Microsoft’s Windows Phone (WP), with version 8, brings the ability for apps to include voice recognition based on a controlled vocabulary. While this can be employed for any type of interaction between the user and the app, I am particularly interested in its potential for serving up Help content. Although voice-enabled interactions have been available previously in WP, iOS, and Android, what we have in WP8 is the first API that supports voice control for any third-party apps. Siri for the iPhone/iPad, for example, only works for the core Apple-controlled apps.

The recent Build Conference Microsoft held in Seattle back in late October provided a lot of great technical and design updates for Windows and Windows phone. One of the topics of interest to me was presented by F. Avery Bishop: Speech Enabling Apps for Windows Phone 8.

The Build session begins with a demonstration of a voice request to complete a specific task in a WP app. The interaction format is for the user to first state the name of the app and then say the task to execute. In the demo, the example for an app called “MagicMemo” was “MagicMemo, show memo number 5”.

The handling of that statement is a combination of voice recognition technology built into WP combined with a controlled vocabulary created by the app developer. A controlled vocabulary is a list of words and phrases that are likely to be spoken by the user. A content strategist assembles this list based on user research or search query data.

The controlled vocabulary resides in what WP calls a VoiceCommandDefinition file. This is an XML file where each planned voice interaction is represented as a separate section in the data set. The data includes: a command name variable, an example, one or more phrases to listen for, optional feedback, and the action to take in response to the command. The VCD is included with the app build and initiated the first time the app is run.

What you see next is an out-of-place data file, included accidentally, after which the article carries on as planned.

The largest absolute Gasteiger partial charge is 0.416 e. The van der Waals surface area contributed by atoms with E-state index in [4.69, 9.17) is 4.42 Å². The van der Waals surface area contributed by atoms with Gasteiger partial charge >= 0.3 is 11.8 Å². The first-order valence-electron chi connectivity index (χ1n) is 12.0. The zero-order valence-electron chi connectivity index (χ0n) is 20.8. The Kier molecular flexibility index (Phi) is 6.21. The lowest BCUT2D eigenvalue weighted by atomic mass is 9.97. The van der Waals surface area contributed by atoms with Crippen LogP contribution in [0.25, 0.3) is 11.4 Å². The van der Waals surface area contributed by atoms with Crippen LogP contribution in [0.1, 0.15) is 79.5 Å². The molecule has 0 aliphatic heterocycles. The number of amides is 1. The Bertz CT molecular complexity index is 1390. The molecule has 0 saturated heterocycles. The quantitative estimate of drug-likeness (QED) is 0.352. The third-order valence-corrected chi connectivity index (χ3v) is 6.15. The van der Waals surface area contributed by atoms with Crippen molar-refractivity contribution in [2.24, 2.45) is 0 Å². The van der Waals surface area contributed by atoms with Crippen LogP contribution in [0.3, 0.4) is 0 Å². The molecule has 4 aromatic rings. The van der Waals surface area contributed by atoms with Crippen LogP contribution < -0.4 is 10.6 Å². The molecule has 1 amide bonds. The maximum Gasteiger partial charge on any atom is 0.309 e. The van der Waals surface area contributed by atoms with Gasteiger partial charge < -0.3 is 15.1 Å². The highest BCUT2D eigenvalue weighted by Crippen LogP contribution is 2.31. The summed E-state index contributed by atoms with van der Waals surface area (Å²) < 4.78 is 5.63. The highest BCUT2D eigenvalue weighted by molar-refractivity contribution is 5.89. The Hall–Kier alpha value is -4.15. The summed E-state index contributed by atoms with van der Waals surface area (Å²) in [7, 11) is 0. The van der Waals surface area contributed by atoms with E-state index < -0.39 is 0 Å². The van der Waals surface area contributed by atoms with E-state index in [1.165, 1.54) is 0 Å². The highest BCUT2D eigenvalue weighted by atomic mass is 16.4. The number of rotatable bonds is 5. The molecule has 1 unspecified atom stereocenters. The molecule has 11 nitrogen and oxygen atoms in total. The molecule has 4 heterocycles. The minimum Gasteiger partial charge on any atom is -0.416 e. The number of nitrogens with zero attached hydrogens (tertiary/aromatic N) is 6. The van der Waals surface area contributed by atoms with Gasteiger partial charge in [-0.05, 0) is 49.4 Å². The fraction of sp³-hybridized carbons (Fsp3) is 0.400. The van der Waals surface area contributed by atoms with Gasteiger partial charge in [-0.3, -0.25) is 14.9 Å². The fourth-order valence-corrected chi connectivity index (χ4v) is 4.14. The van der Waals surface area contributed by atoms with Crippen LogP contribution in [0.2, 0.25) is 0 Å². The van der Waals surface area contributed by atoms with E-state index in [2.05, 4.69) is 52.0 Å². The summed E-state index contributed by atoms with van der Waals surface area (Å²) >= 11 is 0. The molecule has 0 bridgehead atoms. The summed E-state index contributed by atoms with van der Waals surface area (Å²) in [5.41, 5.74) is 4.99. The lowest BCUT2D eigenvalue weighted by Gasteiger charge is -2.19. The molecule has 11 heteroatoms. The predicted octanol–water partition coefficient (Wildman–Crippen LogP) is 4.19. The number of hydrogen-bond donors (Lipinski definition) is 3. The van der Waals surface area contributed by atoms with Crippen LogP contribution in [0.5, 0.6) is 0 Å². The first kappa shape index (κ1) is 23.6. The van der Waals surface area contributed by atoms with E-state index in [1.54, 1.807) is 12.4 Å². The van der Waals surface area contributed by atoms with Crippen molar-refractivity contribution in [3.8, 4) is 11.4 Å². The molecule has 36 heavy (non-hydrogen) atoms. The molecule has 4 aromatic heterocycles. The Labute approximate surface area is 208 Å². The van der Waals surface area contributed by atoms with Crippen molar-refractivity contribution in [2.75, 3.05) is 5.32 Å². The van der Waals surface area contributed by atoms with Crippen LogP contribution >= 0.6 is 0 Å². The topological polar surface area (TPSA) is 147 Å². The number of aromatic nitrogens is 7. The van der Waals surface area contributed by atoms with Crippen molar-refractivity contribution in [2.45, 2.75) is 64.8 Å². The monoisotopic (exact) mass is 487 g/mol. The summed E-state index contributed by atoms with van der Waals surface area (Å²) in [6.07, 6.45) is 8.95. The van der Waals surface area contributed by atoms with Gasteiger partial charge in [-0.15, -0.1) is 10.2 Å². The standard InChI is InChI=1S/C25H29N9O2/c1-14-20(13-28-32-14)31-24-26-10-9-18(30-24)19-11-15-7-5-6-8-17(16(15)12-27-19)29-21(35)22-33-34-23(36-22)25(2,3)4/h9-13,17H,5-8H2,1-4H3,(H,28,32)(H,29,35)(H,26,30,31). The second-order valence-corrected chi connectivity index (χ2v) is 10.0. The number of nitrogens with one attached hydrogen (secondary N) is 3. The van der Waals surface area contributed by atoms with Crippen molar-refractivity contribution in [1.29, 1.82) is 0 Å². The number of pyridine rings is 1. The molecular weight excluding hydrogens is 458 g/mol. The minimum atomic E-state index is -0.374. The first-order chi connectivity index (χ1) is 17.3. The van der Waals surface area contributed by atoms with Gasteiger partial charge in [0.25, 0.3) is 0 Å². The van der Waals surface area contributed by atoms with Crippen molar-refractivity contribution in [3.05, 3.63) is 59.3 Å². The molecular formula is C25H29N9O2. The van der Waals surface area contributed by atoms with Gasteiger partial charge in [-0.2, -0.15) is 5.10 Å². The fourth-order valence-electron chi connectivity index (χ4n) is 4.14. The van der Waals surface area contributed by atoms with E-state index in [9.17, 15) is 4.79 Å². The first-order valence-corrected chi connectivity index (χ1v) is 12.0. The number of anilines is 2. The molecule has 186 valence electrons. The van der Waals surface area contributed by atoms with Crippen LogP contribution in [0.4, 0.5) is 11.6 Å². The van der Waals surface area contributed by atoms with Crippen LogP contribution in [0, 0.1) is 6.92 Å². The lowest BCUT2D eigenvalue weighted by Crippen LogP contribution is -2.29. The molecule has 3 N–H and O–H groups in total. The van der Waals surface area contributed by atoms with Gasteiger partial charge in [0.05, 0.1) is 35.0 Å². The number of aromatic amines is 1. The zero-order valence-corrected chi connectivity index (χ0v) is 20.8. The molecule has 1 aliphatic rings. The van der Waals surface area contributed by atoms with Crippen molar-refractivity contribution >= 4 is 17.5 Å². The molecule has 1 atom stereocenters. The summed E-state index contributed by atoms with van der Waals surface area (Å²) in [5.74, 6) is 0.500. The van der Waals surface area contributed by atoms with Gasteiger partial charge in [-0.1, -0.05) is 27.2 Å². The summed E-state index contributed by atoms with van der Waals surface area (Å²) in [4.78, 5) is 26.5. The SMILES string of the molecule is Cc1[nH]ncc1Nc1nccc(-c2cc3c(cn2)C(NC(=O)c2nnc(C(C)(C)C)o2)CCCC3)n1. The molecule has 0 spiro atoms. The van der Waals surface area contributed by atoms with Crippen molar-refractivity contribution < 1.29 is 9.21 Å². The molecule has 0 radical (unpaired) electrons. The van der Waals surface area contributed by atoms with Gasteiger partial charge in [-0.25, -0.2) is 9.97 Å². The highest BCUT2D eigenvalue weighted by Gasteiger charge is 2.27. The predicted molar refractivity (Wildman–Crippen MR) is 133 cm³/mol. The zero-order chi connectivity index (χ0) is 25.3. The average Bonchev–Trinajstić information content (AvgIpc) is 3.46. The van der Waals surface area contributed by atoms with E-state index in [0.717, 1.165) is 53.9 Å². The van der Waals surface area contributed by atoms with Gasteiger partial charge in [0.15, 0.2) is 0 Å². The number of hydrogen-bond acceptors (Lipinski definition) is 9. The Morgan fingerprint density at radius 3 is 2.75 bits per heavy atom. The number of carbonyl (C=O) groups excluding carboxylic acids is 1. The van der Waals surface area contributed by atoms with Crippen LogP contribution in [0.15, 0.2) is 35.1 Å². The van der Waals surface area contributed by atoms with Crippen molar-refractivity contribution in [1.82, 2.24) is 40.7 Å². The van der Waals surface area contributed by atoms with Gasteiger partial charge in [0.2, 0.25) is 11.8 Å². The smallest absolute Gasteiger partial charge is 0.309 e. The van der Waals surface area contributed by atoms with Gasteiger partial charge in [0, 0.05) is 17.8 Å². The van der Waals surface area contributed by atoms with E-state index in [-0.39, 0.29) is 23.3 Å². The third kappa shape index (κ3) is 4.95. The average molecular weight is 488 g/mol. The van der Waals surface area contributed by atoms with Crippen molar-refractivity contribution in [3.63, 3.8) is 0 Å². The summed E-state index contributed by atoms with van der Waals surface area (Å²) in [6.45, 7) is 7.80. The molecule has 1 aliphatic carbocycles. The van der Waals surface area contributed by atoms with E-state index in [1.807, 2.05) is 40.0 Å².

An example VCD file from the Microsoft documentation is shown below.

A Help scenario might be something like:

User: “Contoso Widgets, how do I get a text message alert for specials”

WP: “Showing Help for text messages”. (the screen display shows the appropriate procedure.)

The associated VCD code might be:

<ListenFor> [How] {widgetViews} </ListenFor>
      <Feedback> Showing Help for {widgetViews} </Feedback>
      <Navigate Target="/help_alerts.xaml"/>
    <PhraseList Label="widgetViews">
      <Item> alerts</Item>
      <Item> text messages </Item>

Design and Production Issues

The technical aspects of this voice command system are fairly straightforward. However, the success lies in the effective design of the controlled vocabulary.

Coming up with a phrase list that anticipates words spoken by the user is the key element. Existing index entries and search logs would be the place to start. As with indexing, attention to synonyms and acronyms is important. A usability test or survey of typical users could help to refine the phrase list. The content strategist will also need to identify the sentence structure to use for listening and feedback.

The scenario above shows the app responding by displaying a xaml Help topic. A smarter, more complicated design might be for the feedback to say what to do, rather than just interpreting the request. For example, “To set alerts for specials, say ‘Enable Text Alerts for Specials’”

As the power of voice-enabled apps grows, we will have to consider how to add support for the data in our content management systems. The example above represents commands and phrases in a hard-coded text file. A more efficient approach will have that information authored and stored in a database. The VCD file will become one more output format for our content management systems.

The use of a CMS will also be important for supporting translated content. The VCD file supports multiple language versions.

I am preparing a live demo of a voice-Help scenario to be presented at the WritersUA 2013 event in Seattle.


There are several useful articles posted on MSDN.

A very detailed companion article by Bishop:

The step-by-step documentations for voice command is also available on MSDN:

Here are some best practices for designing the voice content: